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Wednesday, August 5, 2015

Swiss Woods Bee Balm Syrup

July and August... Hot, humid, and crazy busy, at least here in the Mid Atlantic. The farm stands are popping with fresh produce and my roots draw me to freezing and canning like a salmon swimming upstream. Werner says I just can't help myself. He hides the seed cataloges when they arrive in the dead of winter as a precaution. I am just not happy without some kind of a canning garden be it ever so small.
Bee Balm is not necessarily one of the things that comes to mind in that context but let me tell you, bee balm syrup is one of those gifts of nature. It is simply delicious in so many ways. I learned to appreciate this from my sister in law(s) in Switzerland where bee balm is prized. It is so easy! Here at Swiss Woods Bed and Breakfast we serve the bright red herby sweet syrup over fresh fruit in martini glasses (fruitini!) garnished with fresh bee balm stamens and a chiffonade of lemon balm.

Let your imagination wander. I often think it would be wonderful to wander around at the end of breakfast with a bottle of Prosecco to drink with the last of the fruit and bee balm juices left in the
martini glasses!

Bee Balm Simple Syrup

1 cup water
1 cup sugar
1 1/2 -2 cups Bee Balm stamens
1 Tbsp lemon juice or 1 tsp citric acid

Bring the water and sugar to a  boil
Add the bee balm stamens
Squeeze in the fresh lemon juice or citric acid
Stir, cover and allow to sit overnight to extract all of the flavor and color.
Strain and pour into a bottle. If you are canning it, reheat to a boil before pouring it into appropriate bottles.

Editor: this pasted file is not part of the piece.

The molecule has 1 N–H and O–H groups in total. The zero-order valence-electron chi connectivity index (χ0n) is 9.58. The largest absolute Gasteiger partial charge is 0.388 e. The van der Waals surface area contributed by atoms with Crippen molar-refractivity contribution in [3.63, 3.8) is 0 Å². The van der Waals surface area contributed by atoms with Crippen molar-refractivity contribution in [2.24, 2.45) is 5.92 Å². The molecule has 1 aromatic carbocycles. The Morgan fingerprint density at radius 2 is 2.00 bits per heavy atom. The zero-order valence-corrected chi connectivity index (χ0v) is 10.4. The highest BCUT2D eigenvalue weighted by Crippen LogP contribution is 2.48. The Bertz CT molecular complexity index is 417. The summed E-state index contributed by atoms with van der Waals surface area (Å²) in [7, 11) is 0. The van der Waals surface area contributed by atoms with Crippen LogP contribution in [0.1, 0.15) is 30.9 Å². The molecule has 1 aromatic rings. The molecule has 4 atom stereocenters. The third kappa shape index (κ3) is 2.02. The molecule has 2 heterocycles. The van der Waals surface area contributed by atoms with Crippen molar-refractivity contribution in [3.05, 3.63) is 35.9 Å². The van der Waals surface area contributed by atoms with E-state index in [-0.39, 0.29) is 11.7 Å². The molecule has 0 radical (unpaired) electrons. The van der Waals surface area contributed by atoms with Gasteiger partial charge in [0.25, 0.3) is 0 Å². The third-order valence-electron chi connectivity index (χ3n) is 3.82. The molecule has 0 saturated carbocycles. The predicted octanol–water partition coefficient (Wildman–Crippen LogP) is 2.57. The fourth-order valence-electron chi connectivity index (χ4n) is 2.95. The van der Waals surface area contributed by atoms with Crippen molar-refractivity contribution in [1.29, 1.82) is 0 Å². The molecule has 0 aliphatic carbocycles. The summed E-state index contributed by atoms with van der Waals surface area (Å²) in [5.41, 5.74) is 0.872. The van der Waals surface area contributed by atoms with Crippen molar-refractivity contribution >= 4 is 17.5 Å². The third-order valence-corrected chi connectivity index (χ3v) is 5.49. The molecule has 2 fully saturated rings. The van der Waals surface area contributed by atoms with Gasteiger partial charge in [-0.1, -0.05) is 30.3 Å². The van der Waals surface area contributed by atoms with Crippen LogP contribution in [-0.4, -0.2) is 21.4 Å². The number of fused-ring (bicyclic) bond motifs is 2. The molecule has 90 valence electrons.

If you plan to use it in the next few weeks, cover and refrigerate.

*photo credits: Jenna Strawbridge

Debbie Mosimann
the Lititz, PA broad
Swiss Woods Bed and Breakfast

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Wednesday, May 6, 2015

Hot Fudge Sauce

I'm posting this recipe as a Mothers Day tribute to a very special lady.   Not my own mom.   A lady who never had children of her own.    But someone whose life was dedicated to mothering just the same.   My very dear friend Juanita became friend, mentor and confidante to countless young people attending Kenyon College.   She and husband Yauncey opened their home and hearts to them.  They offered a home-away-from-home to young people away from their own families for the first time.  They "adopted" overseas students who found themselves alone during the holidays.   One of their favorite activities to do at the parties they threw for sports teams and groups of students was to make home-made ice cream, the old-fashioned way.    Complete with hand-cranked wooden churn, salt, cream and farm-fresh eggs.    It was delicious.    And even better when served with home-made hot fudge sauce.   Sadly for us, Juanita passed away just before Mothers' Day last year.   But I have inherited her incredible collection of recipes and cookbooks, including the ones for that delicious ice-cream.    If you don't have time to make hand-cranked ice-cream, this sauce is equally as delicious drizzled over store-bought ice cream, pound cake, or fruit.   It's even good for breakfast - make French Toast or Waffles, put sliced bananas over top and drizzle with this hot fudge sauce.   Yuuumm.

1 cup (2 sticks) of butter
1 - 12 oz. can evaporated milk
2 cups white sugar
1/3 cup of cocoa powder
1 teaspoon vanilla extract

You'll need a medium size saucepan.   Melt butter over low heat.   Add evaporated milk, sugar, and cocoa powder and whisk together.    Increase heat to medium and bring to a boil, stirring frequently.  Reduce heat to low enough to just keep ingredients at a low simmer.    Simmer for 4 to 5 minutes.  Remove from heat and stir in vanilla extract.    Allow to cool slightly before use.   Store any unused portion in the refrigerator and reheat before use.   (microwave carefully - just long enough to get warm, but do not allow to re-boil)

The White Oak Inn
Yvonne Martin
The Ohio Broad